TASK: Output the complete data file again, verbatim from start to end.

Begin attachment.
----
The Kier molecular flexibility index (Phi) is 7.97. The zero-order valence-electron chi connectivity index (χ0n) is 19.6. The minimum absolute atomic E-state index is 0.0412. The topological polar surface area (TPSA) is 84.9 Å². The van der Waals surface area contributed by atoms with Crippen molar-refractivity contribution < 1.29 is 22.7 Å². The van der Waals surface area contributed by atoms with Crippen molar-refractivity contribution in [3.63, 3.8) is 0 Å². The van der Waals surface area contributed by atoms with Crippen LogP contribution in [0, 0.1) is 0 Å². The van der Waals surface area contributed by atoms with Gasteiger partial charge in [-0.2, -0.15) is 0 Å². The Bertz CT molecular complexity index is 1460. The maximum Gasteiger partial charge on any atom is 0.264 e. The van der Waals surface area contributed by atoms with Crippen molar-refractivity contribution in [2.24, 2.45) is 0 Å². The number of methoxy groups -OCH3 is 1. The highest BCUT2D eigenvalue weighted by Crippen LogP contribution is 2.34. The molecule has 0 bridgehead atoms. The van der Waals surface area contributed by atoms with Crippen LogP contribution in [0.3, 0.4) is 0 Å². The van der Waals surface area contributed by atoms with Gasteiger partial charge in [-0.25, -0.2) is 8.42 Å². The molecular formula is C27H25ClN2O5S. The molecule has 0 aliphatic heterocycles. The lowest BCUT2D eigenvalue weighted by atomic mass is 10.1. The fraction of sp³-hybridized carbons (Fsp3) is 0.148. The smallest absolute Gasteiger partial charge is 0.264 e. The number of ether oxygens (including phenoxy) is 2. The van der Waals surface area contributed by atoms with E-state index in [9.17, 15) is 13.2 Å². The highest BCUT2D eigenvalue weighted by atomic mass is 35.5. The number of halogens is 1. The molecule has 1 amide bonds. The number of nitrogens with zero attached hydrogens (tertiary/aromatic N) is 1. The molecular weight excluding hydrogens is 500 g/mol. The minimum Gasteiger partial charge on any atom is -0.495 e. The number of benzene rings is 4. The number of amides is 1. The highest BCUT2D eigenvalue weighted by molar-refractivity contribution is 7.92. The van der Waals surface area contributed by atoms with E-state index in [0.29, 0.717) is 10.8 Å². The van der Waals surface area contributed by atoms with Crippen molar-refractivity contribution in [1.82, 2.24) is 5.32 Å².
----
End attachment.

The Kier molecular flexibility index (Phi) is 7.97. The zero-order valence-electron chi connectivity index (χ0n) is 19.6. The minimum absolute atomic E-state index is 0.0412. The topological polar surface area (TPSA) is 84.9 Å². The van der Waals surface area contributed by atoms with Crippen molar-refractivity contribution < 1.29 is 22.7 Å². The van der Waals surface area contributed by atoms with Crippen molar-refractivity contribution in [3.63, 3.8) is 0 Å². The van der Waals surface area contributed by atoms with Crippen LogP contribution in [0, 0.1) is 0 Å². The van der Waals surface area contributed by atoms with Gasteiger partial charge in [-0.2, -0.15) is 0 Å². The Bertz CT molecular complexity index is 1460. The maximum Gasteiger partial charge on any atom is 0.264 e. The van der Waals surface area contributed by atoms with Crippen molar-refractivity contribution in [2.24, 2.45) is 0 Å². The number of methoxy groups -OCH3 is 1. The highest BCUT2D eigenvalue weighted by Crippen LogP contribution is 2.34. The molecule has 0 bridgehead atoms. The van der Waals surface area contributed by atoms with Crippen LogP contribution in [0.3, 0.4) is 0 Å². The van der Waals surface area contributed by atoms with Gasteiger partial charge in [-0.25, -0.2) is 8.42 Å². The molecular formula is C27H25ClN2O5S. The molecule has 0 aliphatic heterocycles. The lowest BCUT2D eigenvalue weighted by atomic mass is 10.1. The fraction of sp³-hybridized carbons (Fsp3) is 0.148. The smallest absolute Gasteiger partial charge is 0.264 e. The number of ether oxygens (including phenoxy) is 2. The van der Waals surface area contributed by atoms with E-state index in [9.17, 15) is 13.2 Å². The highest BCUT2D eigenvalue weighted by atomic mass is 35.5. The number of halogens is 1. The molecule has 1 amide bonds. The number of nitrogens with zero attached hydrogens (tertiary/aromatic N) is 1. The molecular weight excluding hydrogens is 500 g/mol. The minimum Gasteiger partial charge on any atom is -0.495 e. The number of benzene rings is 4. The number of amides is 1. The highest BCUT2D eigenvalue weighted by molar-refractivity contribution is 7.92. The van der Waals surface area contributed by atoms with E-state index in [0.29, 0.717) is 10.8 Å². The van der Waals surface area contributed by atoms with Crippen molar-refractivity contribution in [1.82, 2.24) is 5.32 Å².